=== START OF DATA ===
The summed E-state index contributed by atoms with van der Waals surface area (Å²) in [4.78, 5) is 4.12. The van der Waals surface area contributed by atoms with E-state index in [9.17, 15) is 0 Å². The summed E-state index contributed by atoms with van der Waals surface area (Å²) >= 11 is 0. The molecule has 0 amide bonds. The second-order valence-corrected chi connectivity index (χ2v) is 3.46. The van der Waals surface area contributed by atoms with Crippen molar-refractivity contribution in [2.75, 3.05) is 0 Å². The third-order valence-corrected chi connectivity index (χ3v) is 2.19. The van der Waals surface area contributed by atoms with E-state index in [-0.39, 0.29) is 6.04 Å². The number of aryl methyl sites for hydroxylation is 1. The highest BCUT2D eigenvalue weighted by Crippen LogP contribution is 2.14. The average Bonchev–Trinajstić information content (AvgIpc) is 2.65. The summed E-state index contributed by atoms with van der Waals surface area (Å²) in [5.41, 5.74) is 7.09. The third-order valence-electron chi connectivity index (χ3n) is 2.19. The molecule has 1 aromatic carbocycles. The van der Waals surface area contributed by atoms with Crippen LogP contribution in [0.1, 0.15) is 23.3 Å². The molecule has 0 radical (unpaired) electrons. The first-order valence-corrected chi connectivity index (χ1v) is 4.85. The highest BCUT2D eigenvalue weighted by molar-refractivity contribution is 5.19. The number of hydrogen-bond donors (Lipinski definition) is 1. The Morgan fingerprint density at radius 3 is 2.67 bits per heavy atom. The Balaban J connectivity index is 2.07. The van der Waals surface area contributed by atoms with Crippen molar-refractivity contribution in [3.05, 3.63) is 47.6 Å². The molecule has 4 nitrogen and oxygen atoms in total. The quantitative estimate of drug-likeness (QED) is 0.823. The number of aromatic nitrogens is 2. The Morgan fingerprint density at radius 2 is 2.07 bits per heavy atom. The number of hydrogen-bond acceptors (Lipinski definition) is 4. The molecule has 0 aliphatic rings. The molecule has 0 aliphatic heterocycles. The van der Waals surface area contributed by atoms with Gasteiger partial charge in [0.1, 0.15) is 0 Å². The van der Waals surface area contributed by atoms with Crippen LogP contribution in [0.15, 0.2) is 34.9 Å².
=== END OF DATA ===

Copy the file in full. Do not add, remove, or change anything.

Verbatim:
The summed E-state index contributed by atoms with van der Waals surface area (Å²) in [4.78, 5) is 4.12. The van der Waals surface area contributed by atoms with E-state index in [9.17, 15) is 0 Å². The summed E-state index contributed by atoms with van der Waals surface area (Å²) >= 11 is 0. The molecule has 0 amide bonds. The second-order valence-corrected chi connectivity index (χ2v) is 3.46. The van der Waals surface area contributed by atoms with Crippen molar-refractivity contribution in [2.75, 3.05) is 0 Å². The third-order valence-corrected chi connectivity index (χ3v) is 2.19. The van der Waals surface area contributed by atoms with E-state index in [-0.39, 0.29) is 6.04 Å². The number of aryl methyl sites for hydroxylation is 1. The highest BCUT2D eigenvalue weighted by Crippen LogP contribution is 2.14. The average Bonchev–Trinajstić information content (AvgIpc) is 2.65. The summed E-state index contributed by atoms with van der Waals surface area (Å²) in [5.41, 5.74) is 7.09. The third-order valence-electron chi connectivity index (χ3n) is 2.19. The molecule has 1 aromatic carbocycles. The van der Waals surface area contributed by atoms with Crippen LogP contribution in [0.1, 0.15) is 23.3 Å². The molecule has 0 radical (unpaired) electrons. The first-order valence-corrected chi connectivity index (χ1v) is 4.85. The highest BCUT2D eigenvalue weighted by molar-refractivity contribution is 5.19. The number of hydrogen-bond donors (Lipinski definition) is 1. The Morgan fingerprint density at radius 3 is 2.67 bits per heavy atom. The Balaban J connectivity index is 2.07. The van der Waals surface area contributed by atoms with Crippen molar-refractivity contribution in [3.05, 3.63) is 47.6 Å². The molecule has 4 nitrogen and oxygen atoms in total. The quantitative estimate of drug-likeness (QED) is 0.823. The number of aromatic nitrogens is 2. The Morgan fingerprint density at radius 2 is 2.07 bits per heavy atom. The number of hydrogen-bond acceptors (Lipinski definition) is 4. The molecule has 0 aliphatic rings. The molecule has 0 aliphatic heterocycles. The van der Waals surface area contributed by atoms with Gasteiger partial charge in [0.1, 0.15) is 0 Å². The van der Waals surface area contributed by atoms with Crippen LogP contribution in [0.15, 0.2) is 34.9 Å².